MASERU-The blame game over stalled reforms went a notch up this week when government and opposition parties traded barbs after Lesotho’s three key international partners – the SADC, the United States and the European Union - delivered stinging broadsides at Basotho politicians over the process.
One after the other, Lesotho’s major benefactors have within a week expressed disquiet over the pace at which crucial reforms geared towards revamping the constitution, a moribund judiciary, a comatose civil service and security sectors were being carried out. Public Eye can report this week that Foreign Affairs and International Relations minister Lesego Makgoti and opposition leader Popular Front for Democracy (PFD) supremo Lekhetho Rakuoane differed sharply on who was to blame for stalling the process.
Makgoti, evidently stung by withering criticism by SADC Preventive Mission in Lesotho (SAPMIL) Chairperson Dr Matias Matondo, new United States Ambassador Rebecca Gonzales and European Union Ambassador Dr Christian Manahl, yesterday was desperate to pin the blame on the opposition. The foreign minister hinted the country’s development partners should also shoulder some of the blame for throwing spanners in the process by insisting on an “inclusive” initiative.
Speaking to Public Eye yesterday Makgothi admitted that “there is stagnancy” which he believed called for a reminder of who was to blame for the lethargic progress.He laid the blame on the doorstep of the opposition saying they were “holding the whole reforms process to ransom due to their baseless preconditions”.
But Rakuoane made it clear the reforms process was sluggish because of the incompetence of the government which he said was “on auto-pilot”. “It is a fallacy that we have held the reforms to ransom. We are just being used as scapegoats by this government which clearly does not have direction and is not ready to lead the reforms process. They do not have direction; they do not have an engine,” he said, acknowledging though now was not the time for political finger-pointing.
Speaking to Public Eye this week in her first exclusive press interview since replacing Ambassador Mathew Harrington, Gonzales emphasised that future US-Lesotho relations and the permanency of the US government-backed programmes in this country hinged on the anticipated multi-sectoral reforms.
Gonzales told Public Eye that her concern was that “up to now” the reforms process “has been slow”. Her concerns tie-up neatly with Dr Matondo’s, who last week in an interview with this paper called on Basotho politicians to set aside partisan differences and push through the SADC prescribed reforms. Matondo last week urged a softening of attitudes and the need for the feuding sides to meet in the halfway house to accelerate the reform process in line with fast approaching SADC deadlines.
Matondo expressed concern at the sluggish manner at which the reforms process was moving, attributing this to the “reluctance” by government and the opposition to accommodate each other adding “they need to get their acts together”. While outlining SAPMIL successes, such as the stabilisation of the security situation which was conducive for implementation of the reforms, Matondo was worried that with four months left for his mission to wrap up its Lesotho mission, politicians were not “exactly” rising to the occasion and grabbing the opportunity to turn around their country’s fortunes by “closing this bleak chapter of its history”.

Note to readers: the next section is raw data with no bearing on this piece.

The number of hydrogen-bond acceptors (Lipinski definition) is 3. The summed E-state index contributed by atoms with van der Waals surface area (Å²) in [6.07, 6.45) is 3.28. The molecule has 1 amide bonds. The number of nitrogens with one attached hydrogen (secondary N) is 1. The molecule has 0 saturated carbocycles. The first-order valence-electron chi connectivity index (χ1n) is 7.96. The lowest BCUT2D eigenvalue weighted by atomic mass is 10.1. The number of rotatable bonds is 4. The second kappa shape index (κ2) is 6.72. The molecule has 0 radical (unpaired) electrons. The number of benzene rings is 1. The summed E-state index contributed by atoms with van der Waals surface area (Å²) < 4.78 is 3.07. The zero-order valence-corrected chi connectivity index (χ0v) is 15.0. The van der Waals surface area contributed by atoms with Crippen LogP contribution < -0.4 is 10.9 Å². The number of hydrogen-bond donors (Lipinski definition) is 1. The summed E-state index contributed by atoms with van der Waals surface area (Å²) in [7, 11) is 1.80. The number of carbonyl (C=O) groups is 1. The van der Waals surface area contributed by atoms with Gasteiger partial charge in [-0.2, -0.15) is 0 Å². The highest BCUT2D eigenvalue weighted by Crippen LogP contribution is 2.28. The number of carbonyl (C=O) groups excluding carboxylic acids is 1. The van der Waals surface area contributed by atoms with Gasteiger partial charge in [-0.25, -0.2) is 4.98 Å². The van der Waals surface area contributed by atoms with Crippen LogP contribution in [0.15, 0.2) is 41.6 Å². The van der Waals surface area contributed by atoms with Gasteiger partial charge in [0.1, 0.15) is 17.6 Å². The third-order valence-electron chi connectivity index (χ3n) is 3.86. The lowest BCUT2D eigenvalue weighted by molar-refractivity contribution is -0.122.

“But to be frank, we ourselves also feel that the process is a bit sluggish and that there’s need to speed it up because we are really running the risk of not meeting our deadline. “SADC has decided that the process must be completed by May 2019. SAPMIL extension also runs until the end of November this year so we are really running out of time.
“But the responsibility lies with Basotho. We are already in July; we are left with four months into our extension. Whether there will be a second extension or not is a decision to be taken by our principals, their excellencies, the presidents, given the conditions on the ground, given the achievements and our challenges.”
SAPMIL arrived in Lesotho last November to pave way for SADC recommended reforms emanating from the Phumaphi Commission’s findings. Matondo admitted government and the opposition were engaged in a game of intrigue and brinkmanship with the opposition making incessant demands while refusing to recognise any initiative by government.
Government, on the other hand, was also not living up to some commitments it had made to the opposition. The same concerns have also been expressed by the EU Ambassador Dr Christian Manahl adding more pressure on a government that must be feeling under siege. Opposition parties are demanding that government stop the extradition process against the exiled former deputy prime minister Mothetjoa Metsing before they can participate in the reforms.
But government appears to be reluctant to see Metsing – leader of the former ruling Lesotho Congress for Democracy (LCD) – come to Lesotho a free man. The opposition parties have also demanded the release from prison of former army commander Lieutenant General Tlali Kamoli who faces a litany of murder and attempted murder charges. A slew of conditions under which the opposition would be willing to participate in the reforms process has emerged as the biggest points of contention in talks between government and the opposition.Default Basic Success warning Info Danger Primary